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Economics & Social Sciences Research Program

Estimating Economic Values for Saltwater Sport Fishing in Alaska Using Stated Preference Data

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Jan-Feb-Mar 2012
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Knowing how anglers value their fishing opportunities is a fundamental building block of sound marine policy, especially for stocks for which there is conflict over allocation between different uses (e.g., allocation between recreational and commercial uses).

This study reports on the results from an analysis of stated preference choice experiment data related to how recreational saltwater anglers value their catches and the regulations governing them of Pacific halibut Hippoglossus stenolepis, Chinook salmon Oncorhynchus tshawytscha, and coho salmon O. kisutch off the coast of Alaska.

The data used in the analysis are from a national mail survey conducted during 2007 of people who purchased sport fishing licenses in Alaska in 2006. The survey was developed with input collected through several focus groups and cognitive interviews with Alaska anglers, as well as from fishery managers.

Each survey included several stated preference choice experiment questions, which asked respondents to choose between not fishing and two hypothetical fishing trip options that differ in the species targeted, length of the trip, fishing location, trip cost, and catch-related characteristics (including the expected catch and harvest restrictions).

Responses to these questions were analyzed using random utility maximization-based econometric models. The model results were then used to estimate the economic value or willingness to pay that nonresident and Alaska resident anglers place on saltwater boat fishing trips in Alaska and assess their response to changes in characteristics of fishing trips.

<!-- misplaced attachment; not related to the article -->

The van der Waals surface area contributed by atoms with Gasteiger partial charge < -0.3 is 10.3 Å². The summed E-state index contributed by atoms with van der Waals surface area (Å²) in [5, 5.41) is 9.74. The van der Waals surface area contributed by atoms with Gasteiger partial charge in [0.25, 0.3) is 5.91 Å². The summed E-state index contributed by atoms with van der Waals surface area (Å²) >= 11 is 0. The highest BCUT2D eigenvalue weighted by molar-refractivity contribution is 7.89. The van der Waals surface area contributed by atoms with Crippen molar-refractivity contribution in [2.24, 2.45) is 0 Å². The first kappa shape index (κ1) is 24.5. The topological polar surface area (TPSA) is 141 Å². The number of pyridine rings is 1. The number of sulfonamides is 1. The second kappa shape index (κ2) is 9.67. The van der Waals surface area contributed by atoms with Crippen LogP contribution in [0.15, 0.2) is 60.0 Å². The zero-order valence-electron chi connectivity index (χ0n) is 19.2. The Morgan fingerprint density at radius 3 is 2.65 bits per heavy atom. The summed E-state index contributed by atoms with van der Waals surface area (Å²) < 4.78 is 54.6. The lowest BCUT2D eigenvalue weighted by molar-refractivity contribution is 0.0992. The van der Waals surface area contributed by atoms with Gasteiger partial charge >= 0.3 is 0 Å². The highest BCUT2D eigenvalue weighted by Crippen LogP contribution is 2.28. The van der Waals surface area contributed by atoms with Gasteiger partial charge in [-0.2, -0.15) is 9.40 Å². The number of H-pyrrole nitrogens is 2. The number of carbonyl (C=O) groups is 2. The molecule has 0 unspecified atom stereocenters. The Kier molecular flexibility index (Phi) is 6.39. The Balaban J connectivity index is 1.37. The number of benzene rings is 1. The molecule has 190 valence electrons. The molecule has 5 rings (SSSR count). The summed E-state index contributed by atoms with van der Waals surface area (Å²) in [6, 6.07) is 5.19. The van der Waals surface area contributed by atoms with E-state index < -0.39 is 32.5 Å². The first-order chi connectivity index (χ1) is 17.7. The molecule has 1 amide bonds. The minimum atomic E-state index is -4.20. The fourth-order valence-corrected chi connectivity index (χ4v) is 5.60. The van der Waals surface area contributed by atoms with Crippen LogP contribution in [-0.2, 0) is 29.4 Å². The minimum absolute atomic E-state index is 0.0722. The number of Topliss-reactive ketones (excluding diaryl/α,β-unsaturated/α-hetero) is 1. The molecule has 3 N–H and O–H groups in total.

The results show that Alaska resident anglers had mean trip values ranging from $246 to $444, while nonresidents had much higher values ($2,007 to $2,639), likely reflecting the fact that their trips are both less common and considerably more expensive to take. Nonresidents generally had significant positive values for increases in number of fish caught, bag limit, and fish size, while Alaska residents valued size and bag limit changes but not catch increases.

The economic values are also discussed in the context of allocation issues, particularly as they relate to the sport fishing and commercial fishing sectors for Pacific halibut. A comparison of the marginal value of Pacific halibut in the two sectors suggests that the current allocation is not economically-efficient, as the marginal value in the sport sector is higher than in the directed halibut fishery in the commercial sector, which suggests that economic efficiency would increase if the sport sector were to have an increased allocation.

Importantly, the results are not able to provide an estimate of how much allocation in each sector would result in the most efficient allocation, which requires additional data and analysis to fully estimate the supply and demand for Pacific halibut in each sector.

By Dan Lew and Doug Larson
 

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